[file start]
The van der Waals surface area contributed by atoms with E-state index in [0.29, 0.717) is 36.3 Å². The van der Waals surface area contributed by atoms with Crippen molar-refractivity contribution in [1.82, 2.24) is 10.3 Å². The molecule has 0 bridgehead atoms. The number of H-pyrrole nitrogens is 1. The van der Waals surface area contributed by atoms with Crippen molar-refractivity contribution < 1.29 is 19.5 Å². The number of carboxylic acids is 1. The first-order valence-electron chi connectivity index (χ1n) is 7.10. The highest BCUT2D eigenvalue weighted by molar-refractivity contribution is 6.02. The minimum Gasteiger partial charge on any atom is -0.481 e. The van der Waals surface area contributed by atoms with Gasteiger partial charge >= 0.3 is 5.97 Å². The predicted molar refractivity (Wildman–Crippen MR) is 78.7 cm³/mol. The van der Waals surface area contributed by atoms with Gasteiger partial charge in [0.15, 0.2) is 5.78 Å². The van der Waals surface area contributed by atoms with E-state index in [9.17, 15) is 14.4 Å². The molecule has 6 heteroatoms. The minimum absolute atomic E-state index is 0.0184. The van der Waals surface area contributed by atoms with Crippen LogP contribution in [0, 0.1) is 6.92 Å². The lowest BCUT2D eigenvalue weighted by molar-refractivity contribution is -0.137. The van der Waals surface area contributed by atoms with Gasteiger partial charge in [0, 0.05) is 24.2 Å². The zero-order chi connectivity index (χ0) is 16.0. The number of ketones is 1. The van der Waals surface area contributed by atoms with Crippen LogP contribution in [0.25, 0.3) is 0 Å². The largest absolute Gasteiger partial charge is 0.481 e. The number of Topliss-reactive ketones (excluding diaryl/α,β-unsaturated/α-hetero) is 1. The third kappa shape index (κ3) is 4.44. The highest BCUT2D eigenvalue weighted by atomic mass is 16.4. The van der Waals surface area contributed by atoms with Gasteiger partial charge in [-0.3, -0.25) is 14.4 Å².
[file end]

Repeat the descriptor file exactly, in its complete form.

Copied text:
The van der Waals surface area contributed by atoms with E-state index in [0.29, 0.717) is 36.3 Å². The van der Waals surface area contributed by atoms with Crippen molar-refractivity contribution in [1.82, 2.24) is 10.3 Å². The molecule has 0 bridgehead atoms. The number of H-pyrrole nitrogens is 1. The van der Waals surface area contributed by atoms with Crippen molar-refractivity contribution < 1.29 is 19.5 Å². The number of carboxylic acids is 1. The first-order valence-electron chi connectivity index (χ1n) is 7.10. The highest BCUT2D eigenvalue weighted by molar-refractivity contribution is 6.02. The minimum Gasteiger partial charge on any atom is -0.481 e. The van der Waals surface area contributed by atoms with Gasteiger partial charge >= 0.3 is 5.97 Å². The predicted molar refractivity (Wildman–Crippen MR) is 78.7 cm³/mol. The van der Waals surface area contributed by atoms with Gasteiger partial charge in [0.15, 0.2) is 5.78 Å². The van der Waals surface area contributed by atoms with E-state index in [9.17, 15) is 14.4 Å². The molecule has 6 heteroatoms. The minimum absolute atomic E-state index is 0.0184. The van der Waals surface area contributed by atoms with Crippen LogP contribution in [0, 0.1) is 6.92 Å². The lowest BCUT2D eigenvalue weighted by molar-refractivity contribution is -0.137. The van der Waals surface area contributed by atoms with Gasteiger partial charge in [0, 0.05) is 24.2 Å². The zero-order chi connectivity index (χ0) is 16.0. The number of ketones is 1. The van der Waals surface area contributed by atoms with Crippen LogP contribution in [0.25, 0.3) is 0 Å². The largest absolute Gasteiger partial charge is 0.481 e. The number of Topliss-reactive ketones (excluding diaryl/α,β-unsaturated/α-hetero) is 1. The third kappa shape index (κ3) is 4.44. The highest BCUT2D eigenvalue weighted by atomic mass is 16.4. The van der Waals surface area contributed by atoms with Gasteiger partial charge in [-0.3, -0.25) is 14.4 Å².